October is National Bullying Prevention Month, and schools across the country are engaging in anti-bullying campaigns, including displaying anti-bullying posters, having students take anti-bullying pledges, hosting inspirational speakers, and teaching kids to recognize and stand up against bullies.
At AMAZEworks, we take a different approach to anti-bullying. First and foremost, we would like everyone to please stop using the word “bully”. When we label a child as a bully, we miss an important opportunity to see the whole child and address the underlying causes of the behavior.
Also, the label of “bully” can stay with a child throughout their years in school and can often become a self-fulfilling prophecy as teachers and other students look to confirm their negative biases of that child.
So, instead of labeling a child, let’s seek to create the conditions for belonging for all, including the child who is engaging in teasing, mistreatment, and harassment. When children feel seen, heard, and valued, they learn better, engage more, and are less likely to act out in negative ways towards others.
We also need to understand and address the underlying causes of teasing, mistreatment, and harassing behavior. All behavior is purposeful – we either act to get something or avoid something. According to William Glasser and control theory, we act to fulfill one of our five basic needs – safety, fun, freedom, belonging, and power/success. So what is a child who is engaging in mean, teasing, and excluding behavior telling us about their needs? Additionally, how might this child be responding with negative behaviors because of an underlying equity issue? Do they feel identity safe in the classroom and at school and are responding out of fear? Do they feel like they aren’t being treated fairly and are responding out of oppression? Do they not trust the adults in the room to protect them, respect their identity, and fulfill their needs? Do they feel isolated or not have key coping skills?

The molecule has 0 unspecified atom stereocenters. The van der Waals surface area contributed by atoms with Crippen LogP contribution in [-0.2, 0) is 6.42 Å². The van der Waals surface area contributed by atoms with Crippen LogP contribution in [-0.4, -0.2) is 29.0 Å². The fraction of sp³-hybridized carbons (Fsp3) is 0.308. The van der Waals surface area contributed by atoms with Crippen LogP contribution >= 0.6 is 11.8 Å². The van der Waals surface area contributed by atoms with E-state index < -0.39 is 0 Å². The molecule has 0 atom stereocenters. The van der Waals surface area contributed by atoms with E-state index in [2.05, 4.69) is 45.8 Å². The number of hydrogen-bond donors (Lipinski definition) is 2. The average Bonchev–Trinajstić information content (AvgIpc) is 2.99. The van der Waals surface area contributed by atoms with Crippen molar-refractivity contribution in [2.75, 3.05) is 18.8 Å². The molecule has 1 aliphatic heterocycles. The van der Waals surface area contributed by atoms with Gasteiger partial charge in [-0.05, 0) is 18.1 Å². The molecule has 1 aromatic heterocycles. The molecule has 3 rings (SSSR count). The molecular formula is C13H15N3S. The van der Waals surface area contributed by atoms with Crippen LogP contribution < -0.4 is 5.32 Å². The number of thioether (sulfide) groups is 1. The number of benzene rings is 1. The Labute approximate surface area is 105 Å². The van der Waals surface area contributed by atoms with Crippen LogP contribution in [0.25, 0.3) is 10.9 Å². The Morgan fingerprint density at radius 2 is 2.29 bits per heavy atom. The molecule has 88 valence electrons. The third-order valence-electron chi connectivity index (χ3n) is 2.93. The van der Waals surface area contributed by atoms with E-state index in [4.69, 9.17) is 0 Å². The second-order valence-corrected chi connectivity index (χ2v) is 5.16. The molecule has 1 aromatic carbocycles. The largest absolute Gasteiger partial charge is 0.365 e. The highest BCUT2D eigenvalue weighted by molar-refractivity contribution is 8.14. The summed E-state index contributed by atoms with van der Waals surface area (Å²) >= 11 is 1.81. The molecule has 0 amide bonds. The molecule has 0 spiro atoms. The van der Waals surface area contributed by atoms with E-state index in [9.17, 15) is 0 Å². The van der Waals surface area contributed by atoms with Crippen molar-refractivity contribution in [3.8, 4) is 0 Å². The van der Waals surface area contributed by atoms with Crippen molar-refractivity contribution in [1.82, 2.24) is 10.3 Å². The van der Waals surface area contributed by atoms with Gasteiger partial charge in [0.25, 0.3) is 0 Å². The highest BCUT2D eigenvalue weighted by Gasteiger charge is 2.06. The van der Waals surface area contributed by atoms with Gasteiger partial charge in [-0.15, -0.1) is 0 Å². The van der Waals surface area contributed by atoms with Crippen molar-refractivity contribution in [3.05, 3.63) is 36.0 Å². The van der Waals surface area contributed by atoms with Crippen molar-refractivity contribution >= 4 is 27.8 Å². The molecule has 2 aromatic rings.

AMAZEworks believes that Anti-Bias Education is a necessary and important approach to decreasing negative teasing, mistreatment, and harassing behaviors in the classroom. Through Anti-Bias Education, educators foster healthy identity development and respect across differences. They help children notice, name, and reject biases, which creates communities of safety and belonging for all.